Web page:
Each year, the Grand Kids Summer Series brings between 800 to 1,000 inner-city youth to their first baseball games. In Houston, after Hurricane Harvey, Grand Kids teamed with the No Kid Hungry campaign to feed children in need. Last year in Toronto, it drew over 1,000 children to the New Balance Fitness Challenge.

Granderson is also active in his hometown of Chicago, where in 2013 he donated $5 million of his own money to help build a baseball stadium at his alma mater, the University of Illinois at Chicago. The stadium, named in Granderson’s honor, hosts over 10,000 children at Grand Kids programs each year.

In 2016, Granderson was awarded both the Marvin Miller Man of the Year Award, presented by the MLB Players Association to a player whose on-field achievements and community work inspire others, and MLB’s Roberto Clemente Award, for the player who best exemplifies sportsmanship and community involvement. (Last year, he won the Marvin Miller Award for a second time.)

As his baseball career winds down, fans now recognize him for his achievements both on the field—he’s one of only four players in history to hit 20 singles, 20 doubles, 20 home runs and steal 20 bases in a single season—and for his off-field community-building.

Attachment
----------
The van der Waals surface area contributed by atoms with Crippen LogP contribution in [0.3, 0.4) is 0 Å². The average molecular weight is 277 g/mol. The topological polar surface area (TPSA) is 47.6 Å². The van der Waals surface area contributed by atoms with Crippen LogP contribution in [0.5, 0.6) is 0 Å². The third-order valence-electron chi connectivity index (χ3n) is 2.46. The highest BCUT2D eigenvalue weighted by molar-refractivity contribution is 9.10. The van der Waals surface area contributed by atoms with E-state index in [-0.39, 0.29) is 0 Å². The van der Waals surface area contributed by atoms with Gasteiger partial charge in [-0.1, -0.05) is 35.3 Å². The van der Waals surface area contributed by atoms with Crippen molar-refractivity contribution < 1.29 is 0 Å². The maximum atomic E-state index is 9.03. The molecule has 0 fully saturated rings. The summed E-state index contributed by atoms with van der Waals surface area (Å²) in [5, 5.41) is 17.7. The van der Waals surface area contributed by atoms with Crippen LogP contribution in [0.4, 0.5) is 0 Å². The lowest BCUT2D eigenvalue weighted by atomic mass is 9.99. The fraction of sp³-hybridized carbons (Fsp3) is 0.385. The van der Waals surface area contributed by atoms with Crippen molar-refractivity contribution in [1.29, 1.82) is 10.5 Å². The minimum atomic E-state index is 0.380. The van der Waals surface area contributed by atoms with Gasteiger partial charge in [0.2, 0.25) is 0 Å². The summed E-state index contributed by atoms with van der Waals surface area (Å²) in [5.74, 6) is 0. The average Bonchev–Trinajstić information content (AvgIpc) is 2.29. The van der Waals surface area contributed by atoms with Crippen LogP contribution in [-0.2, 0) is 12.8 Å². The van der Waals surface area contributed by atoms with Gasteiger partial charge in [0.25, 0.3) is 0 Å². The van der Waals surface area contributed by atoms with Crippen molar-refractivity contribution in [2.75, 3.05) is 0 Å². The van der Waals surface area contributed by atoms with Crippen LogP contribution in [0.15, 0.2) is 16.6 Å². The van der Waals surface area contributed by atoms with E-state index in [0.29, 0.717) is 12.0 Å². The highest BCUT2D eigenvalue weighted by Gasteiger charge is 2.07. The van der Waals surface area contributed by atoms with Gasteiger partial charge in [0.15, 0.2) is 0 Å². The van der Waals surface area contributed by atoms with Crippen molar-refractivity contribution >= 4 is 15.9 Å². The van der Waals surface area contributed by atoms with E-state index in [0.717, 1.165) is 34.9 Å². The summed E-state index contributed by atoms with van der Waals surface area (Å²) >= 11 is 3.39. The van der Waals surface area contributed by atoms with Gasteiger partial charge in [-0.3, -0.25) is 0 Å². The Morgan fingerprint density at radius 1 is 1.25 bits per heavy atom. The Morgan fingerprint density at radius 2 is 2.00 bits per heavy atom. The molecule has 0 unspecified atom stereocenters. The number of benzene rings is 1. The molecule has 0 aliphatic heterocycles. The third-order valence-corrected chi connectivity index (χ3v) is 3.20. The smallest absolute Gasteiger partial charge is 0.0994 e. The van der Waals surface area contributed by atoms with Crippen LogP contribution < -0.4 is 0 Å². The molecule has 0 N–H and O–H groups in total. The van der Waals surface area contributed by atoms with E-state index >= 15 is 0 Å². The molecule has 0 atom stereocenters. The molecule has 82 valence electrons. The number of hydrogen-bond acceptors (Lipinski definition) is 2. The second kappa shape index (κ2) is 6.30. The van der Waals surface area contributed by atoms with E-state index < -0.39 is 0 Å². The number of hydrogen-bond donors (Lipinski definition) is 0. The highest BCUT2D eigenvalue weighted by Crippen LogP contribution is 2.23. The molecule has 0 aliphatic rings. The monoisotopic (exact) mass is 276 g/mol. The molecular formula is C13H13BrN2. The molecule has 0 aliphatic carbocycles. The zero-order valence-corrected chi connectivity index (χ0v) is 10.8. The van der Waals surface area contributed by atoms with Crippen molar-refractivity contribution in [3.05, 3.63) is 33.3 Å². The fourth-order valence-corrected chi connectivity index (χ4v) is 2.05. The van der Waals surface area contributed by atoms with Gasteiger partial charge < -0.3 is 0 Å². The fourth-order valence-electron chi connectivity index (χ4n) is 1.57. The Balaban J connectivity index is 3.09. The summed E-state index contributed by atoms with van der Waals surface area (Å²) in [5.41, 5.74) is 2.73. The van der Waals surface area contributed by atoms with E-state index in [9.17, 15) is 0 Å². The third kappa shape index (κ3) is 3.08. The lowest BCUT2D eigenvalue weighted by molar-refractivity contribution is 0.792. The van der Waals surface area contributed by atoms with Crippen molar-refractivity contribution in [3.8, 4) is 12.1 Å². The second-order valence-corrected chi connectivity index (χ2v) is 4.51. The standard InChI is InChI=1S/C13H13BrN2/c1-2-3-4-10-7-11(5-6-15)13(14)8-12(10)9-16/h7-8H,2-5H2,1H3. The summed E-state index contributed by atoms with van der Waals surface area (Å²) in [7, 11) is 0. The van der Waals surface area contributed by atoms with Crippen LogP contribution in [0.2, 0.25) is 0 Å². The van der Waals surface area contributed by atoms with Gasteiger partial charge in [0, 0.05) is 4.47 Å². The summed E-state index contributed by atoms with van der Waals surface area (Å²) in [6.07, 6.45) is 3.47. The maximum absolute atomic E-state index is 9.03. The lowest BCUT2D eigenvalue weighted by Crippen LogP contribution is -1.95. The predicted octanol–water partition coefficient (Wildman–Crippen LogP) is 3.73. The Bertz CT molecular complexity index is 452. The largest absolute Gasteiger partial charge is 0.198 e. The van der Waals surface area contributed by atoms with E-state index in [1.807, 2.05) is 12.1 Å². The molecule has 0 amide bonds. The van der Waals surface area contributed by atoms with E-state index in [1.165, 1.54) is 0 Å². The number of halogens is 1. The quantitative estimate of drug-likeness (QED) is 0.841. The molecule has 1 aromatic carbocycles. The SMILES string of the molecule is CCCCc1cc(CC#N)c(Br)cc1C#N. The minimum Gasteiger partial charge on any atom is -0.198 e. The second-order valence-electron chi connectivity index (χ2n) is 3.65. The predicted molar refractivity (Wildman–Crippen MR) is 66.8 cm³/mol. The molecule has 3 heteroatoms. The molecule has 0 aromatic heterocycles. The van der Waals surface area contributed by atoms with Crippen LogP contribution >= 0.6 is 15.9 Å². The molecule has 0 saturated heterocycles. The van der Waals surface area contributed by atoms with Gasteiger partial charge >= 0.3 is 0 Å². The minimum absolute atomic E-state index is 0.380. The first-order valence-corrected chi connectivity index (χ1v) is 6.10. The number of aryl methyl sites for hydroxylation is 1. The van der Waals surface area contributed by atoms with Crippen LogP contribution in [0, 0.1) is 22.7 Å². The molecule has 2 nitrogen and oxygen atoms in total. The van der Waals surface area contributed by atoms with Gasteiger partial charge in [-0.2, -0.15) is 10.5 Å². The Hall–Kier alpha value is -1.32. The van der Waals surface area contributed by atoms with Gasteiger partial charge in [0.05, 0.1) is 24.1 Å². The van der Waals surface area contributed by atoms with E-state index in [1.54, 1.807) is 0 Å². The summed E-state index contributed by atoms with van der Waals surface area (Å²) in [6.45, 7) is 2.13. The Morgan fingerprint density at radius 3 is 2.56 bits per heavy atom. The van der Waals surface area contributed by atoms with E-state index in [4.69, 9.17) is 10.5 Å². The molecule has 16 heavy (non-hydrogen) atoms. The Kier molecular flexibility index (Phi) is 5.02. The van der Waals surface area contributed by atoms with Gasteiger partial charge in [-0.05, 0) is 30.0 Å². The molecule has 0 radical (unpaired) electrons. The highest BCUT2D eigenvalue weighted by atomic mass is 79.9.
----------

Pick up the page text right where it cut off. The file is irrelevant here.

“You’d have fans that would recognize you—‘Hey Curtis, I’m a Detroit Tigers fan, or a Yankee fan, or a Mets fan’—and then you’d also hear people follow it up with, ‘I love what you’re doing in the community with your Grand Kids Foundation,’ ” Granderson says. “That was the part that would hit home. Yes, the baseball side and the athletic side was going to be out in the forefront. But the fact that people were listening and seeing that we are doing some things in the community, that’s when I realized we are making an impact.”

—Mitch Moxley